Of course, people are free to believe whatever they wish. I can only offer the critical view.
However I do sense that the religion of Jehovah's Witnesses sometimes lingers with many who leave. They feel a need to find an interpretation, a truth or enlightenment that goes beyond the simplicity of a very ancient text that was never written with an intention to be used outside Jewry.
This, IMHO, is the big "trap" of some Christian movements and interpretations, and maybe of much of religion in general: the teaching that there is some secret, some "magic," in texts that mean one thing to the people who wrote them but must be ignored in favor of the "hidden insight" promised to people who will believe anything but the original explanation.
I understand that Christians are attempting to make these texts fit their view, as a collection of texts that point to Jesus of Nazareth as the Messiah. Because it is difficult to make the texts acquiesce to this through the original intentions, a plethora of differing and conflicting ideas must be offered by people who will argue their view about a text they cannot even read unless it's translated into a language they understand.
While I don't claim that Jesus was just some accident that has no place in God's providence, I can't ignore that if you have to make the Hebrew texts say something the people who wrote them never intended, you have made your own religion a trap.
I don't believe people need religion to fulfill their place in life and the world. Even as a practicing Jew, I think a lot of it can be just plain harmful.
But I also think it doesn't have to be. If you are going to choose the religious path, why can't it be done with critical thinking? If the Jew can do this, can't the Christian, especially if they are claiming to have greater enlightenment and understand the Jewish Scriptures better than the Jewish people do?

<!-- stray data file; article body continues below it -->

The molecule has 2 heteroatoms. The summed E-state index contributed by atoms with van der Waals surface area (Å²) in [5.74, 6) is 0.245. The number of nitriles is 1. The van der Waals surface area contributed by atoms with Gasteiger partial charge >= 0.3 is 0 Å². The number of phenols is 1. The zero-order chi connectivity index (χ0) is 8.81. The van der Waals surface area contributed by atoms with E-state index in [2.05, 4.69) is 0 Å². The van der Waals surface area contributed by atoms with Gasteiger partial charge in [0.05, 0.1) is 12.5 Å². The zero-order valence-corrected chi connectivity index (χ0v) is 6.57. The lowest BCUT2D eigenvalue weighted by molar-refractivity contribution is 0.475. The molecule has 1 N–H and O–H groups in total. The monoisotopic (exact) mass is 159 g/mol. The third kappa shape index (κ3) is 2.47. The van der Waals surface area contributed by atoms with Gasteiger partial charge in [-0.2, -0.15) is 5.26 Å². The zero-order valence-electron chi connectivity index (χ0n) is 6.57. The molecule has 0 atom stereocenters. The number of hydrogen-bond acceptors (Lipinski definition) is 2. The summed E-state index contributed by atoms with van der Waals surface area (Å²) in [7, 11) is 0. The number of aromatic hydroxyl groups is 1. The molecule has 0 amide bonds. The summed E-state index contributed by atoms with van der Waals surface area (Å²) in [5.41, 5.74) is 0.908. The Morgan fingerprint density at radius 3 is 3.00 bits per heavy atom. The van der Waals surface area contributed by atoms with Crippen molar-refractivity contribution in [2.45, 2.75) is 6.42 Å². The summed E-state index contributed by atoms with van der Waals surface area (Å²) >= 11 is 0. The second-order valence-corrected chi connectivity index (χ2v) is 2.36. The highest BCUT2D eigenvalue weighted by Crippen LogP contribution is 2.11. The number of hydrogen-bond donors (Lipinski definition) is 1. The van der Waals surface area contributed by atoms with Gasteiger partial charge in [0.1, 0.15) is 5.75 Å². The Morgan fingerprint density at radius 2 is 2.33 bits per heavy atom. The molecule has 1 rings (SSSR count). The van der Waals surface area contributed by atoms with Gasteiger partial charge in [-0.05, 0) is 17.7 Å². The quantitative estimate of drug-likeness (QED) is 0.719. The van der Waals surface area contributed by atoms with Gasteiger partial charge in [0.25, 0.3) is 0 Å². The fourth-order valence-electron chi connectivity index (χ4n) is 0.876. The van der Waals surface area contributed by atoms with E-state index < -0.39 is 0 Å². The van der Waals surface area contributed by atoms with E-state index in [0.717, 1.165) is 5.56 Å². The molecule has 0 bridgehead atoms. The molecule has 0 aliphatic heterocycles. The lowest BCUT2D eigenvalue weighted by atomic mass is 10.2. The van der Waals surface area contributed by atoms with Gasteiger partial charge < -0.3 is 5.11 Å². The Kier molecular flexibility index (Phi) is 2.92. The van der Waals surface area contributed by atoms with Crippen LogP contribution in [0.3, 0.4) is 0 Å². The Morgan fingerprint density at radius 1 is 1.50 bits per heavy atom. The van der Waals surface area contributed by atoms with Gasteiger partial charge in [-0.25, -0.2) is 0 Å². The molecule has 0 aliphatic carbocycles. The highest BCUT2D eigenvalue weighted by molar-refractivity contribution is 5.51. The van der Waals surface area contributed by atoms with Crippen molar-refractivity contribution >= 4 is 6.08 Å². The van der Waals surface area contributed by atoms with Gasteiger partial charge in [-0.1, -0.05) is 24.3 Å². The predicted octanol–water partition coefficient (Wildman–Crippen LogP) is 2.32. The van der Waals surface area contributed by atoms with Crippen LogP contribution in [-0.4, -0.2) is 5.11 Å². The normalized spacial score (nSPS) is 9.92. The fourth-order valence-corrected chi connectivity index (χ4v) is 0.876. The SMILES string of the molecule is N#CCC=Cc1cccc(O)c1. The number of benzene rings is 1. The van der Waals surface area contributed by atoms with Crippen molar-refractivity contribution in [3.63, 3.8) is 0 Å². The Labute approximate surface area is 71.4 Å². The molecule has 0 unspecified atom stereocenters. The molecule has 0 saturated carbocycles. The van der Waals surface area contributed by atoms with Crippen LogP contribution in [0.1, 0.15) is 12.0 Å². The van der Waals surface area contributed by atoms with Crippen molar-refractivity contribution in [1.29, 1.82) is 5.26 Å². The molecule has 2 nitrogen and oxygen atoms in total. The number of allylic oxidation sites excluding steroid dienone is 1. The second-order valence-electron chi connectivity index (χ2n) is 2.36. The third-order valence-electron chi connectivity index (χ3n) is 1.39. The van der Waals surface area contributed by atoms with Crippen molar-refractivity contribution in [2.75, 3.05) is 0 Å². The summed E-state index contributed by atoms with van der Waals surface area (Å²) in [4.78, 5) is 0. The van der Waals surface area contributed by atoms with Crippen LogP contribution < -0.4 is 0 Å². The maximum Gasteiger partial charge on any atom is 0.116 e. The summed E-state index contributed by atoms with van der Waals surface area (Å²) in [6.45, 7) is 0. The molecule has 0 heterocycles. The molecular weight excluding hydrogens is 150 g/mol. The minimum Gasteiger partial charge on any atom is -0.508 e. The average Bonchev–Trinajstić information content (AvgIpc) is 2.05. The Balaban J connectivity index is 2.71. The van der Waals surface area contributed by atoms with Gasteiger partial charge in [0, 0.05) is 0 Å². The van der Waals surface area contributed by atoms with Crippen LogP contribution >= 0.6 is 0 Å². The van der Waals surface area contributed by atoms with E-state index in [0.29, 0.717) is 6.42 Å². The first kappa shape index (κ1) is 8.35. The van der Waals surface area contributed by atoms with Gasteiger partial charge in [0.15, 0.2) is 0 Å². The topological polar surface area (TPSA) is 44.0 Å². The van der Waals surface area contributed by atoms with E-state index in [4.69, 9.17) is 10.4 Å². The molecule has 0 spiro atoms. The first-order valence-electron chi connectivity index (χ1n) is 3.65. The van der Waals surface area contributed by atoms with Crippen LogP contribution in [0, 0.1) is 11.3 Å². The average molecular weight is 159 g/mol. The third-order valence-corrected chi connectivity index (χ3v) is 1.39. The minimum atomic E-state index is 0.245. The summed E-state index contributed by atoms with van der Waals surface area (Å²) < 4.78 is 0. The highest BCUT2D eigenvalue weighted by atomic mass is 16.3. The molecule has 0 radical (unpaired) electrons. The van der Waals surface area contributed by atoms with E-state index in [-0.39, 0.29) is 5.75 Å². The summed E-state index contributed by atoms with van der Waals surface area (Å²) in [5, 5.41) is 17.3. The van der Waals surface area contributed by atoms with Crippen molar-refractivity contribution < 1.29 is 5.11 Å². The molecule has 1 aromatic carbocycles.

People who choose religion sometimes design their own trap. All truth has to come from their religion. They have to be totally right. It's all or. nothing. Again, to me, IMO, that's a trap.
If you really want to be enlightened, why not choose actual enlightenment? There's critical study of Scripture that, believe me, if you just study it will make you far more enlightened than what you were as a JW. True, that magical feeling and high of knowing something only a select group knows won't be there. You probably won't have a lot of definitive answers either. You won't be special by what you know, true. In fact, you will know nothing different than what millions other know or can learn.
But it will be true. It might mean changing your views from a literal interpretation of Scripture to one that shows it is something less than history. But if you are looking for religious truth, isn't honesty about what you're studying and practicing enlightening enough?
If it doesn't stop Jews from worshipping God (and millions of Christians) to know what these texts are really about, why do you need the Bible to be something it isn't? If you need to make the Bible into what it isn't to keep your beliefs intact, then maybe it's not the critical view of Scripture that should be rejected.
You may not need religion, but if you choose to have it, you shouldn't choose a trap. But believe what you wish. I won't stop you.